I think it would be very difficult for any agency to grow or maintain a high success level unless it has both a good culture and a good strategy in place. But if I had to choose one, it would be culture, without question. There are two key reasons for this:
A bad culture takes a long, long time to fix
If you have just made a couple of bad hires then at a cost, you can reverse out of that. But if these bad choices or issues stem from your board or your senior level team then the steps to address this will not be taken lightly and in truth, the inclination for this journey probably won’t exist. There is a reason it is there in the first place.
An agency strategy needs to be regularly reviewed
It would be much easier if the same approach worked indefinitely but companies' needs, attitudes, appetites, procurement practices and internal skill balance are constantly evolving beasts. They have to be.
So how do you instil or protect a great culture? Well unfortunately, it needs to be something ‘good’ to begin with. Then I think the task is the following:
Choose good over great
When faced with the choice, you should recruit good people over talented, experienced people. If they can do the job brilliantly but you are not sure about their personality, don't do it. Look again. You can increase peoples' skills and ability through training and a nurturing environment but you can't change people and attitudes easily. Nice people with good ethics are what you want.
Invest time in the recruitment process
This is the painful bit if you’re not big enough to have a ‘dedicated’ HR person. The point above means that sadly, you need to work harder and longer than your competition to ensure you can attract and win great people and talented people. From my experience, going the extra mile to build an all-star team means I need to do my job and then spend my evenings recruiting. But it’s time well spent.
Have a vision and keep growing
These things may not seem intrinsically linked to culture but they can be. Grow and have new, interesting projects to work on and you will move forwards. If you don't paint a vision or work to grow, you risk losing the people that are the key contributors to your culture. Points one and two can be painful to repeat.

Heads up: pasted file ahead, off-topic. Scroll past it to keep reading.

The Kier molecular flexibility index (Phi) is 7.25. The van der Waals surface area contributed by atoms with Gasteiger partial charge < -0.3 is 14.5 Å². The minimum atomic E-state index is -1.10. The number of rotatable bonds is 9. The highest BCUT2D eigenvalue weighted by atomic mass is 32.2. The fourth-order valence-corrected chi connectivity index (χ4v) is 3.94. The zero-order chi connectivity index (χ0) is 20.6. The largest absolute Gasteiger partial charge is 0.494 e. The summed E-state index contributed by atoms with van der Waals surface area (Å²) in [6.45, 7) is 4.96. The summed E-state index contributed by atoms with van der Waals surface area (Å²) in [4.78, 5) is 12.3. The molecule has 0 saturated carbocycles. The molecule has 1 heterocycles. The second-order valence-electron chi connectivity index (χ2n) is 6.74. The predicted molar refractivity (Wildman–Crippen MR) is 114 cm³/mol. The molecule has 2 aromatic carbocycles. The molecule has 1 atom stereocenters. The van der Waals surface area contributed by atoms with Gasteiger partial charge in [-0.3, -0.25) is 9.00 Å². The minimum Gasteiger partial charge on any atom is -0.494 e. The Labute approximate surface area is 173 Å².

Commit to good internal communications
Most companies are pretty awful at internal comms, but agencies are particularly bad. It’s rarely one single reason but can be due to the fast pace of business, the perceived lack of importance of it or just trying to repeat the same process that worked when you were smaller. Whatever the reason, it can really harm your culture. People aren’t mind readers, knowledge is power and bad comms can lead to unhappy clients, inconsistency, wasted time and people generally feeling they are not important enough to know key things.
Define or fix your key job processes
Again this wouldn't necessarily seem intrinsically related but even good, nice people can get frustrated. It's fast paced, we are always working against the clock and economic pressures and a bit of 'us and them' can creep in without a whisper. Take your three most repeating types of jobs and have a thorough review of how they move through the business. Spend time on it, iron out all the pain points, admit where you aren't sure and ask staff to try a new approach. If there are good comms it is amazing how flexible good, nice people will be.
If the right review skill level and process visibility does not exist at board, then appoint and empower someone from the wider team to do this.
Salad has the best working culture I have experienced in 18 years of working (on both client and agency side). It has come from the top down and through following the above five points. It doesn't mean we are without challenges, we are about to review one key, complicated job-process this month and a few people will disagree along the way. But with a positive culture, good communications and a nice, can-do culture, we will get there.
Good luck in your culture journey.